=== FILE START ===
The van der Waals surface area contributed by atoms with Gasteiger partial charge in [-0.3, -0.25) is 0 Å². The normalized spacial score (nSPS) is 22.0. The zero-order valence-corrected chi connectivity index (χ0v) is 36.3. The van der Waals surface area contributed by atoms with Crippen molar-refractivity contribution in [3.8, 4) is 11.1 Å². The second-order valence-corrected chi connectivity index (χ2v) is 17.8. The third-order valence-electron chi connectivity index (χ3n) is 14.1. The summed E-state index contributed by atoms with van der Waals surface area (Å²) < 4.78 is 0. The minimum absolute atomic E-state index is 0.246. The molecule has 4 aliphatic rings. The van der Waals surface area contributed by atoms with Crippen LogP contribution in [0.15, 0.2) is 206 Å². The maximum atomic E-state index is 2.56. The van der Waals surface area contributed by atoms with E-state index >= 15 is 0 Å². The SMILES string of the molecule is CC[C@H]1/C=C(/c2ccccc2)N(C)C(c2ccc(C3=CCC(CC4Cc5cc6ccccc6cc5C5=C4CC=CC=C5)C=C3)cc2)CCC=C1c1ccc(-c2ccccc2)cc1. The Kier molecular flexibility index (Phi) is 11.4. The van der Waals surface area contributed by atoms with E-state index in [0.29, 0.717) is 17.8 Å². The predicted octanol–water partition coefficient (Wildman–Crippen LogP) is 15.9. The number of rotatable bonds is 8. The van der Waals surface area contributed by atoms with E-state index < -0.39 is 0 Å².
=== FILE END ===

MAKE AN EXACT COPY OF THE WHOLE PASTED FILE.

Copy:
The van der Waals surface area contributed by atoms with Gasteiger partial charge in [-0.3, -0.25) is 0 Å². The normalized spacial score (nSPS) is 22.0. The zero-order valence-corrected chi connectivity index (χ0v) is 36.3. The van der Waals surface area contributed by atoms with Crippen molar-refractivity contribution in [3.8, 4) is 11.1 Å². The second-order valence-corrected chi connectivity index (χ2v) is 17.8. The third-order valence-electron chi connectivity index (χ3n) is 14.1. The summed E-state index contributed by atoms with van der Waals surface area (Å²) < 4.78 is 0. The minimum absolute atomic E-state index is 0.246. The molecule has 4 aliphatic rings. The van der Waals surface area contributed by atoms with Crippen LogP contribution in [0.15, 0.2) is 206 Å². The maximum atomic E-state index is 2.56. The van der Waals surface area contributed by atoms with E-state index >= 15 is 0 Å². The SMILES string of the molecule is CC[C@H]1/C=C(/c2ccccc2)N(C)C(c2ccc(C3=CCC(CC4Cc5cc6ccccc6cc5C5=C4CC=CC=C5)C=C3)cc2)CCC=C1c1ccc(-c2ccccc2)cc1. The Kier molecular flexibility index (Phi) is 11.4. The van der Waals surface area contributed by atoms with E-state index in [0.29, 0.717) is 17.8 Å². The predicted octanol–water partition coefficient (Wildman–Crippen LogP) is 15.9. The number of rotatable bonds is 8. The van der Waals surface area contributed by atoms with E-state index < -0.39 is 0 Å².